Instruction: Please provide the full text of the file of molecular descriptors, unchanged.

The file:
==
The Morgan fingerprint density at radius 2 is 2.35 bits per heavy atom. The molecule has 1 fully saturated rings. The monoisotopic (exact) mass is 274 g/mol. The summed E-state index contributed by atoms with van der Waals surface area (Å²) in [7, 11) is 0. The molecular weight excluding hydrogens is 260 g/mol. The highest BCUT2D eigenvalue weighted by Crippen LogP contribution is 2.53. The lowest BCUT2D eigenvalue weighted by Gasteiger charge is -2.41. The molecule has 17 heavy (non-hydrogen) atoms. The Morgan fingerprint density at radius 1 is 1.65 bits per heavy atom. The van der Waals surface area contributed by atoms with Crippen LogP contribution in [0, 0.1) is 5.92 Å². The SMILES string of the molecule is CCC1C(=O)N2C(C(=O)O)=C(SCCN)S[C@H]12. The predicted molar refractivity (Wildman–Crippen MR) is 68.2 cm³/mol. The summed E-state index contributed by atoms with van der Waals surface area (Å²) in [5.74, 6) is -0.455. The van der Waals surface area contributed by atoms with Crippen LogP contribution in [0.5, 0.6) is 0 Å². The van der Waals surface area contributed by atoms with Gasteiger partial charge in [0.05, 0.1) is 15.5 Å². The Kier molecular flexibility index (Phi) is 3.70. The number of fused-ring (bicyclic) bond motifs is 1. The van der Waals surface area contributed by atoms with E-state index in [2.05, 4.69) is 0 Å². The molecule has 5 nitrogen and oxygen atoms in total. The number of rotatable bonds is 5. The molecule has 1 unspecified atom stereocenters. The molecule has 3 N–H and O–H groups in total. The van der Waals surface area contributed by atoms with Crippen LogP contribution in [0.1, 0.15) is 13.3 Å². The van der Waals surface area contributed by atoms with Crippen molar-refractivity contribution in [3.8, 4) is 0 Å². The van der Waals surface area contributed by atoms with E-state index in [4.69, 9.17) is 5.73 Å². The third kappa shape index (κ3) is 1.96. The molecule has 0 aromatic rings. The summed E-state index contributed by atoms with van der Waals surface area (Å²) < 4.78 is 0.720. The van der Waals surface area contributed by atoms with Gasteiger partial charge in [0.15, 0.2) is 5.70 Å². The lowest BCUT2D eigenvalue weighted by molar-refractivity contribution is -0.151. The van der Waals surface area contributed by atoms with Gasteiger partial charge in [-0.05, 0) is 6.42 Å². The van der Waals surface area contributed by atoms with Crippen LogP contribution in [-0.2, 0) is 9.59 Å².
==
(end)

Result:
The Morgan fingerprint density at radius 2 is 2.35 bits per heavy atom. The molecule has 1 fully saturated rings. The monoisotopic (exact) mass is 274 g/mol. The summed E-state index contributed by atoms with van der Waals surface area (Å²) in [7, 11) is 0. The molecular weight excluding hydrogens is 260 g/mol. The highest BCUT2D eigenvalue weighted by Crippen LogP contribution is 2.53. The lowest BCUT2D eigenvalue weighted by Gasteiger charge is -2.41. The molecule has 17 heavy (non-hydrogen) atoms. The Morgan fingerprint density at radius 1 is 1.65 bits per heavy atom. The van der Waals surface area contributed by atoms with Crippen LogP contribution in [0, 0.1) is 5.92 Å². The SMILES string of the molecule is CCC1C(=O)N2C(C(=O)O)=C(SCCN)S[C@H]12. The predicted molar refractivity (Wildman–Crippen MR) is 68.2 cm³/mol. The summed E-state index contributed by atoms with van der Waals surface area (Å²) in [5.74, 6) is -0.455. The van der Waals surface area contributed by atoms with Crippen LogP contribution in [0.5, 0.6) is 0 Å². The van der Waals surface area contributed by atoms with Gasteiger partial charge in [0.05, 0.1) is 15.5 Å². The Kier molecular flexibility index (Phi) is 3.70. The number of fused-ring (bicyclic) bond motifs is 1. The van der Waals surface area contributed by atoms with E-state index in [2.05, 4.69) is 0 Å². The molecule has 5 nitrogen and oxygen atoms in total. The number of rotatable bonds is 5. The molecule has 1 unspecified atom stereocenters. The molecule has 3 N–H and O–H groups in total. The van der Waals surface area contributed by atoms with Crippen LogP contribution in [0.1, 0.15) is 13.3 Å². The van der Waals surface area contributed by atoms with Crippen molar-refractivity contribution in [3.8, 4) is 0 Å². The van der Waals surface area contributed by atoms with E-state index in [4.69, 9.17) is 5.73 Å². The third kappa shape index (κ3) is 1.96. The molecule has 0 aromatic rings. The summed E-state index contributed by atoms with van der Waals surface area (Å²) < 4.78 is 0.720. The van der Waals surface area contributed by atoms with Gasteiger partial charge in [0.15, 0.2) is 5.70 Å². The lowest BCUT2D eigenvalue weighted by molar-refractivity contribution is -0.151. The van der Waals surface area contributed by atoms with Gasteiger partial charge in [-0.05, 0) is 6.42 Å². The van der Waals surface area contributed by atoms with Crippen LogP contribution in [-0.2, 0) is 9.59 Å².